On-Line Instructions for Submitting Comments: Direct your comments to Docket ID No. EPA-HQ-OAR-2013-0573. EPA's policy is that all comments we receive will be included in the public docket without change and may be made available online at http://www.regulations.gov, including any personal information provided, unless the comment includes information claimed to be Confidential Business Information (CBI) or other information whose disclosure is restricted by statute. Do not submit information that you consider to be CBI or otherwise protected through http://www.regulations.gov or email. The http://www.regulations.gov Web site is an “anonymous access” system, which means EPA will not know your identity or contact information unless you provide it in the body of your comment. If you send an email comment directly to EPA without going through http://www.regulations.gov, your email address will automatically be captured and included as part of the comment that is placed in the public docket and made available on the Internet. If you submit an electronic comment, EPA recommends that you include your name and other contact information in the body of your comment and with any disk or CD-ROM you submit. If EPA cannot read your comment due to technical difficulties and cannot contact you for clarification, EPA may not be able to consider your comment. Electronic files should avoid the use of special characters, any form of encryption, and be free of any defects or viruses. For additional information about EPA's public docket visit the EPA Docket Center homepage at http://www.epa.gov/​epahome/​dockets.htm.

EPA will make available for public inspection materials submitted by CARB, written comments received from any interested parties, and any testimony given at the public hearing. Materials relevant to this proceeding are contained in the Air and Radiation Docket and Information Center, maintained in Docket ID No. EPA-HQ-OAR-2013-0573. Publicly available docket materials are available either electronically through http://www.regulations.gov or in hard copy at the Air and Radiation Docket in the EPA Headquarters Library, EPA West Building, Room 3334, 1301 Constitution Avenue NW., Washington, DC. The Public Reading Room is open to the public on all federal government work days from 8:30 a.m. to 4:30 p.m.; generally, it is open Monday through Friday, excluding holidays. The telephone number for the Reading Room is (202) 566-1744. The Air and Radiation Docket and Information Center's Web site is http://www.epa.gov/​oar/​docket.html. The electronic mail (email) address for the Air and Radiation Docket is: a-and-r-Docket@epa.gov, the telephone number is (202) 566-1742, and the fax number is (202) 566-9744. An electronic version of the public docket is available through the federal government's electronic public docket and comment system. You may access EPA dockets at http://www.regulations.gov. After opening the http://www.regulations.gov Web site, enter EPA-HQ-OAR-2013-0573, in the “Enter Keyword or ID” fill-in box to view documents in the record. Although a part of the official docket, the public docket does not include CBI or other information whose disclosure is restricted by statute.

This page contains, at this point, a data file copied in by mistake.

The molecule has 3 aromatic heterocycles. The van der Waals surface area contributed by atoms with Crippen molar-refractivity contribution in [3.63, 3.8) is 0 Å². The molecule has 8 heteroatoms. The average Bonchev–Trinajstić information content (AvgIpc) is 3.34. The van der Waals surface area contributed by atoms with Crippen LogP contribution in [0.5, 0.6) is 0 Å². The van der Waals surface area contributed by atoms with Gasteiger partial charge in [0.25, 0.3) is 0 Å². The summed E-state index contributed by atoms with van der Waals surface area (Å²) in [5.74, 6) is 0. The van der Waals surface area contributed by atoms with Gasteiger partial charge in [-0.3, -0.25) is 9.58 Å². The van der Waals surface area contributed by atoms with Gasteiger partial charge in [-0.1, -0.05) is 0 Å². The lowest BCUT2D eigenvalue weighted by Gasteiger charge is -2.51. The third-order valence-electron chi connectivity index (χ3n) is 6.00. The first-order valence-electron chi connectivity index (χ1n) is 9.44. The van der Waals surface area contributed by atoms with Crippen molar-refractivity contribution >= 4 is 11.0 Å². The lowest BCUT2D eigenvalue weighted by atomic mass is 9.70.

EPA's Office of Transportation and Air Quality also maintains a Web page that contains general information on its review of California waiver requests. Included on that page are links to prior waiver and authorization Federal Register notices. The page can be accessed at http://www.epa.gov/​otaq/​cafr.htm.

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FOR FURTHER INFORMATION CONTACT:

David Read, Attorney, Office of Transportation and Air Quality, U.S. Environmental Protection Agency, 2565 Plymouth Road, Ann Arbor, MI 48105. Telephone: (734) 214-4367. Fax: (734) 214-4212. Email: read.david@epa.gov.

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SUPPLEMENTARY INFORMATION:

I. California's OBD II Requirements and Enforcement Regulation